The following is an excerpt from CNN’s Wolf Blitzer interviewing Former Gen. Colin Powell, who commemorated the inauguration of Barack Obama, our 44th President.
BLITZER: Did you ever think, Gen. Powell, that you would be alive to witness this day?
POWELL: I didn’t know if I would or I would not. I knew the day would come eventually. I watched over the last 50 years, the 50 years of my adult life, as my country went from Jim Crow and discrimination and segregation, and I couldn’t get a hamburger in a hamburger joint in the South. And slowly but surely, things changed, things improved, America looked at itself with Dr. Martin Luther King holding the mirror up for us to look at ourselves. And we said, this is not who we should be or what we should be. This is not the inspiration to the world that we present ourselves as.
And so, slowly but surely, we changed. And then, in recent years, more rapidly, to the point where a man of enormous skill, enormous capability was elected president of the United States, and not just because he is black, but it’s a sign of our society and our democratic system that he is black and he made it. A lot of people said, white folks will go into the booth, but they wouldn’t pull the lever for him, no matter what they said outside. Well, they did. And he ran a brilliant campaign, an organized campaign, and it was a very successful campaign.
I had a flashback to a lively discussion I had with a few public safety officers when I was a “safety agent” in college. I just remember how everyone was still annoyed at the first election of George W. Bush. We witnessed the apparent travesty unfold, but wondered who were the viable candidates at the time other than Bush in 2000. Al Gore? John McCain? Maybe. Then, someone brought Colin Powell’s name up, and hysteria ensued!
“You mean to tell me that this country’s not racist when COLIN POWELL, a DEDICATED WAR HERO, would get shot, SHOT!, if he even contemplated running! He’s got as many credentials as anyone we’ve ever seen, but even liberals won’t elect him because they’re afraid he’s gonna get assassinated as soon as he takes his hand off the Bible!”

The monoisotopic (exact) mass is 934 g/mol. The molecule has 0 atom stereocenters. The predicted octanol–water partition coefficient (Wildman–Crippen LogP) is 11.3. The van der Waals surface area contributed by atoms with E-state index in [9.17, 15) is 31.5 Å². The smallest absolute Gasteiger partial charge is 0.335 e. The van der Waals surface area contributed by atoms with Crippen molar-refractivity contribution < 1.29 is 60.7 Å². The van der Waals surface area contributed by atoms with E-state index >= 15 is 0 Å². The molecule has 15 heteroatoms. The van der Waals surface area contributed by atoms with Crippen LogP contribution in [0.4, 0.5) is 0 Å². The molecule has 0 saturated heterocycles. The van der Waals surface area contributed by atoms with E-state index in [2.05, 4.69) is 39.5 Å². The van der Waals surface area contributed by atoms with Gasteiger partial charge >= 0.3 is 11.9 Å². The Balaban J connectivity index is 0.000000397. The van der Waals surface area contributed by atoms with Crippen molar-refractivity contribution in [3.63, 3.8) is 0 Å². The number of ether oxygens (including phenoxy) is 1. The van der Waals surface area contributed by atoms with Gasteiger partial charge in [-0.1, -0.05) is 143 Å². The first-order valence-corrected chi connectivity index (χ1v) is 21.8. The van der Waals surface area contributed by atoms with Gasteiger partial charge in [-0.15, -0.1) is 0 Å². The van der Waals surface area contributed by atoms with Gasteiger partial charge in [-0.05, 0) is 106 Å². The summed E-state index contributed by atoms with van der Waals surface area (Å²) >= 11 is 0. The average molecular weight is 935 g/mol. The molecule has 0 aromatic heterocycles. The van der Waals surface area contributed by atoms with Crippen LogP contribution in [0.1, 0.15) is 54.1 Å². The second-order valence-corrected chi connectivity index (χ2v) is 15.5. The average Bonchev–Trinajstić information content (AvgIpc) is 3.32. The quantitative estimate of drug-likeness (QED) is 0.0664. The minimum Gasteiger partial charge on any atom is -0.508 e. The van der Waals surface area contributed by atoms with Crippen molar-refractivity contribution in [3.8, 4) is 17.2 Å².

I’d never seen this White lady, bespectacled and in uniform, a former Armed Forces soldier herself, get so animated. Moments like that kicked some of my own theories about voting blocks in the teeth. Maybe Tupac was finally wrong: we were ready for a Black president. Maybe, as the Onion mentioned, it had gotten so bad that we were desperate enough to have a Black president who on the one end embodies our hopes and changes but also was such a clean slate that we could transfix our own views onto him.
But more importantly, Barack Obama’s ascendancy came as a result of time.
So yesterday, after watching the inauguration with my students, I immediately went into a few remarks (if anyone’s down for the soaring allegory, it’s this writer):
Today, ladies and gentlemen, is a result of a long series of events. Barack Obama didn’t just get to be President of the United States just because of who he is. Just the way that Civil Rights leaders paved the way for you all to be sitting here with the same calculators, the same books, in the same seats that anyone else can sit in, and have the privileges you do, in a time when they got arrested just for sitting in front of a bus or hosed because they wanted to walk into the same diner that others did, THAT’S the privilege.
So when people like me see that, and we get a little emotional, understand that we think about kids like you every night, and how events like the one you saw today only mean that now you get a chance to do what you want to do. You now have to carry that message of hope and change into the future generation. It’s up to you now.
Success is not an event; it’s a process. And the process is far from over.
Jose, who wonders if 80% of blacks really believe Obama sealed up MLK’s dream …